No words are sufficient to describe the tragedy that befell Ilavarasan, the Dalit youth who allegedly committed suicide in Dharmapuri, Tamil Nadu. What led him to take this extreme step was, perhaps, his wife Divya Nagarajan’s decision to stay with her mother. Ironically, even she cannot be blamed, as both are victims of caste hatred. Though they were adults and did not commit any crime when they decided to live together and raise a family, it shocked the conservative elements in society who could not digest the fact that a Dalit boy could marry a Vanniyar girl. When the girl’s father chose to commit suicide, rather than suffer taunts from his castemen, Vanniyars went on a rampage against the Dalits.
It was not the first time that an inter-caste marriage had happened in Dharmapuri. Thanks to the social justice campaign unleashed by Periyar, founder of the Dravidian movement, there have been countless cases of inter-caste and inter-religious marriage in Tamil Nadu. What was surprising about the Dharmapuri riots was the ferocity with which the Vanniyars — an intermediate caste — targeted the Dalits. The Jayalalithaa-led AIADMK government rightly saw it as an orchestrated riot in which the Pattali Makkal Katchi (PMK) played a sinister role. The party saw in the inter-caste marriage an opportunity to drum up support among the Vanniyars.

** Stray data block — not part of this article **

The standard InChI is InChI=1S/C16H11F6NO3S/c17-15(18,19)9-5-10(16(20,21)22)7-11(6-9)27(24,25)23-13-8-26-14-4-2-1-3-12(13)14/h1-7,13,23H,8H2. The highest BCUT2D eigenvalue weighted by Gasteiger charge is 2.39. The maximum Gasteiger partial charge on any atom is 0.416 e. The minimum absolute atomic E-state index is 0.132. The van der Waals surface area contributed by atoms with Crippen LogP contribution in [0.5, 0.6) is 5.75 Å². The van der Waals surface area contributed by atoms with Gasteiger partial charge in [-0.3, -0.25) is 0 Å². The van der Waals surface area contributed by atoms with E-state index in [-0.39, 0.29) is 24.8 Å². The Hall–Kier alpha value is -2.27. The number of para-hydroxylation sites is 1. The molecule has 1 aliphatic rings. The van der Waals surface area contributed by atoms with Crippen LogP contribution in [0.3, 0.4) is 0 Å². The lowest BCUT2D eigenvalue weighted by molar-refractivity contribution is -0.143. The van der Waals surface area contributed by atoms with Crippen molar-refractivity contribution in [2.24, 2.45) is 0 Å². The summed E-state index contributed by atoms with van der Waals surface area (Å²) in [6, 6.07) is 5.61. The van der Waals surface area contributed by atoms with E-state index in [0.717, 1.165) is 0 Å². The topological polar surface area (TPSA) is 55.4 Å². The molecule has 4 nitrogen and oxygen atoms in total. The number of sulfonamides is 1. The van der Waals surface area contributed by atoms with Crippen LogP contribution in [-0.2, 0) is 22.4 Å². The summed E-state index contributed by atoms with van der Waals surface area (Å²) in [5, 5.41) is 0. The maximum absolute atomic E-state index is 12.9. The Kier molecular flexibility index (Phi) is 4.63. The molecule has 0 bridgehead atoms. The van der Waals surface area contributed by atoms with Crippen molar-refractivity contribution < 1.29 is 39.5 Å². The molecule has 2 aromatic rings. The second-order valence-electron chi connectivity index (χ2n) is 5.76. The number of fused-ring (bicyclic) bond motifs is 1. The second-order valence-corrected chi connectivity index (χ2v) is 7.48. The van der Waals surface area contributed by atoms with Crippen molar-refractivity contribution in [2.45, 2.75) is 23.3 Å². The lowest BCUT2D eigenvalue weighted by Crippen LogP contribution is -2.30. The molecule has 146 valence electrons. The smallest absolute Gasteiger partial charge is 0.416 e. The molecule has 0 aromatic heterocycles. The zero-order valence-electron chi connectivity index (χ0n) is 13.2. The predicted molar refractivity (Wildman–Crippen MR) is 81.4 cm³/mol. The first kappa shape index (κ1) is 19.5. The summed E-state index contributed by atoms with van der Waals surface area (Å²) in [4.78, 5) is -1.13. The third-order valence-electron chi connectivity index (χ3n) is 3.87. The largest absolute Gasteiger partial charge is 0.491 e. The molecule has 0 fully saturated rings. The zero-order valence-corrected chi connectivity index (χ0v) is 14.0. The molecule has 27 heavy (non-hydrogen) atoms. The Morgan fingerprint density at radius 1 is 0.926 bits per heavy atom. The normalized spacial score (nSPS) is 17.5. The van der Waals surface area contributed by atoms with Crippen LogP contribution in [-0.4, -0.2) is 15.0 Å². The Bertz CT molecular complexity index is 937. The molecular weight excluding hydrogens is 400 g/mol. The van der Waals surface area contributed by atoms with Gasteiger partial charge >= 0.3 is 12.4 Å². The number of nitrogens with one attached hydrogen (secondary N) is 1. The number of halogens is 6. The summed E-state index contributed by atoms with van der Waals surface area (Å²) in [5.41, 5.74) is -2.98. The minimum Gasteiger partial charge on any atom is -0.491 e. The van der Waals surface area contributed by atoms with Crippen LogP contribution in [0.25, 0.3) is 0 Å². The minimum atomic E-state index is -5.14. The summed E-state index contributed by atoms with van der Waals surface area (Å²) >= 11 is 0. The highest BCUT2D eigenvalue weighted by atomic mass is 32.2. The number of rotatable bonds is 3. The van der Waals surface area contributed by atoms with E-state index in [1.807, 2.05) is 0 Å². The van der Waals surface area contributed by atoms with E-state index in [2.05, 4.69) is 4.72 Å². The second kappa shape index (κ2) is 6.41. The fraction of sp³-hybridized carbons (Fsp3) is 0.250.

Violence in the name of “honour” is becoming common in the north also. In Haryana, for instance, the Khap panchayats have been taking the law into their own hands to prevent inter-caste marriages. Even the high court’s intervention and police protection have not saved couples from their wrath. It is surprising that the government has not responded with a national law to deal with “honour killings and violence”, as suggested by the 242nd Law Commission. Even the recent J S Verma Committee, which looked into rape, suggested a national law. The Centre should come up with a suitable legal remedy.